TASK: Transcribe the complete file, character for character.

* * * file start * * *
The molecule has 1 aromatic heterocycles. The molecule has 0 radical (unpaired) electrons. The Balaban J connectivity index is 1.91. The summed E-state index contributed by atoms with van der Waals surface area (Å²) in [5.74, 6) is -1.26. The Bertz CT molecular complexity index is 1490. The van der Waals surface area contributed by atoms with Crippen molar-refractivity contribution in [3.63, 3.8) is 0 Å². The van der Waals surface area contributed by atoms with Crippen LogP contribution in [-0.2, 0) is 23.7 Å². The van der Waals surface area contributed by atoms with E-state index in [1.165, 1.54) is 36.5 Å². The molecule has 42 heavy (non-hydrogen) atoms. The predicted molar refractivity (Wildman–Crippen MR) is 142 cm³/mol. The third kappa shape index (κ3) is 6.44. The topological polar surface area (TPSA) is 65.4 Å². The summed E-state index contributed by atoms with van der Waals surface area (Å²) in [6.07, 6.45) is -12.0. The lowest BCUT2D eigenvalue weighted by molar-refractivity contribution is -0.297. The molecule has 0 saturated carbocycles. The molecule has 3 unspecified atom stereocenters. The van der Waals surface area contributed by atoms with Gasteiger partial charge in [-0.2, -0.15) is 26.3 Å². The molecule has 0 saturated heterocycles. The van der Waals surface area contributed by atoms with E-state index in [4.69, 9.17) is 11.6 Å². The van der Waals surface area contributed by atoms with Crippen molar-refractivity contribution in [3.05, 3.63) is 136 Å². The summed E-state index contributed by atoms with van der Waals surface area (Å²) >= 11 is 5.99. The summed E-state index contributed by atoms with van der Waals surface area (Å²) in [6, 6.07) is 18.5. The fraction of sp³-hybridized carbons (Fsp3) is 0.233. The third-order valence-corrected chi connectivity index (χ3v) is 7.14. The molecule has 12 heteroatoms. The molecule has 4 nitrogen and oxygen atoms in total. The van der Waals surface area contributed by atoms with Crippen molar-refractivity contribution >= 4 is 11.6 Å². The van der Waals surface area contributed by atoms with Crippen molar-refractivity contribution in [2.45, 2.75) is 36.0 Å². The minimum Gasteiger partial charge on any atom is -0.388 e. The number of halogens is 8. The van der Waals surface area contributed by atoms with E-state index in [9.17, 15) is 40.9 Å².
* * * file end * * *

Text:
The molecule has 1 aromatic heterocycles. The molecule has 0 radical (unpaired) electrons. The Balaban J connectivity index is 1.91. The summed E-state index contributed by atoms with van der Waals surface area (Å²) in [5.74, 6) is -1.26. The Bertz CT molecular complexity index is 1490. The van der Waals surface area contributed by atoms with Crippen molar-refractivity contribution in [3.63, 3.8) is 0 Å². The van der Waals surface area contributed by atoms with Crippen LogP contribution in [-0.2, 0) is 23.7 Å². The van der Waals surface area contributed by atoms with E-state index in [1.165, 1.54) is 36.5 Å². The molecule has 42 heavy (non-hydrogen) atoms. The predicted molar refractivity (Wildman–Crippen MR) is 142 cm³/mol. The third kappa shape index (κ3) is 6.44. The topological polar surface area (TPSA) is 65.4 Å². The summed E-state index contributed by atoms with van der Waals surface area (Å²) in [6.07, 6.45) is -12.0. The lowest BCUT2D eigenvalue weighted by molar-refractivity contribution is -0.297. The molecule has 0 saturated carbocycles. The molecule has 3 unspecified atom stereocenters. The van der Waals surface area contributed by atoms with Gasteiger partial charge in [-0.2, -0.15) is 26.3 Å². The molecule has 0 saturated heterocycles. The van der Waals surface area contributed by atoms with E-state index in [4.69, 9.17) is 11.6 Å². The van der Waals surface area contributed by atoms with Crippen molar-refractivity contribution in [3.05, 3.63) is 136 Å². The summed E-state index contributed by atoms with van der Waals surface area (Å²) >= 11 is 5.99. The summed E-state index contributed by atoms with van der Waals surface area (Å²) in [6, 6.07) is 18.5. The fraction of sp³-hybridized carbons (Fsp3) is 0.233. The third-order valence-corrected chi connectivity index (χ3v) is 7.14. The molecule has 12 heteroatoms. The molecule has 4 nitrogen and oxygen atoms in total. The van der Waals surface area contributed by atoms with Crippen molar-refractivity contribution >= 4 is 11.6 Å². The van der Waals surface area contributed by atoms with Crippen molar-refractivity contribution in [2.45, 2.75) is 36.0 Å². The minimum Gasteiger partial charge on any atom is -0.388 e. The number of halogens is 8. The van der Waals surface area contributed by atoms with E-state index in [9.17, 15) is 40.9 Å².